(Matthew 16-18) Satan Loves Rabbit Trails

Evidently there are some Bible critics who say that, because the Gospel writers differ in their accounts of Jesus’ words and actions, one cannot trust Scripture to be infallible. That, my friend, is an argument that cannot hold water. I’ll tell you why.

I taught school for 37 years. So I saw 100 or more children walk through my classroom door 180 days during each of those 37 years. I would teach the same lesson to different groups of children throughout the day. Sometimes I’d teach a lesson to one group on one day, and the same lesson to a different group of children the next day. And sometimes I’d teach the same lesson to yet another group the next school year.

The message of those lessons didn’t change, but the audience, the exact words I used to convey the message, the location of the classroom I was in, and sometimes the school in which I taught changed. The message of the lessons stayed constant, however.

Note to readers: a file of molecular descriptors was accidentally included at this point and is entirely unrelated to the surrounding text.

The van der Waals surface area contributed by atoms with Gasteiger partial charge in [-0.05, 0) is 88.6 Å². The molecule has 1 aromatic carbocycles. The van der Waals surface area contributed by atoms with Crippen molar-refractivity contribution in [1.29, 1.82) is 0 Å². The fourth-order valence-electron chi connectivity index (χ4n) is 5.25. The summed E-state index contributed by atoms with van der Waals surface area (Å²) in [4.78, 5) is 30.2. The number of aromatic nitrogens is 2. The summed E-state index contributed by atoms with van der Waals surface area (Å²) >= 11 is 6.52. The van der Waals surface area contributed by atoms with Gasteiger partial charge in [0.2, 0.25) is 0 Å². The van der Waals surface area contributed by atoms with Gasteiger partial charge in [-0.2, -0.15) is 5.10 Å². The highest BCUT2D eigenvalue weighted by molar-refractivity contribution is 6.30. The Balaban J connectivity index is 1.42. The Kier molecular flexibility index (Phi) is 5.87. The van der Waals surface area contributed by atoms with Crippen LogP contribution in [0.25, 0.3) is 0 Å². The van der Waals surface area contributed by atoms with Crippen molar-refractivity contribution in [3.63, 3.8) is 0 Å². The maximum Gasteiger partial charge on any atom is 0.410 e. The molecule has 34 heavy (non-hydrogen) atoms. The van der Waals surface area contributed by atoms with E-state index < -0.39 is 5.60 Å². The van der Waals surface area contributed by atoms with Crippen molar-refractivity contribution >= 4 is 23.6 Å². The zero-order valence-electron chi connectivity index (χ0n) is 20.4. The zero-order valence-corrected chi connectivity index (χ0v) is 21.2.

If Johnny wrote an account of my first period lesson, and Jimmy wrote an account of the same lesson given during third period, chances are their accounts would not be word for word. And if Johnny’s little brother wrote an account of that same lesson a year later, I’m pretty sure there would be some differences there, too. The message of the lesson would be the same. Some of the illustrations might be similar. But each boy would tell their own accounts from their own vantage point, using their own words.

Do you think Jesus taught his lessons only once? Or could it be possible he shared the same lesson in one city to one audience, and again in another city to a different audience?

My point is this: don’t get bent out of shape if you notice subtle difference in Scripture. Don’t miss the message God wants you to hear. And don’t think you can’t trust Scripture because of chronology or numbers or names.

Those are rabbit trails not worth pursuing. Satan loves it when we chase rabbit trails because it gets our focus off the truth he does not want us accepting. Read God’s Word for the message.

It’s a good one!

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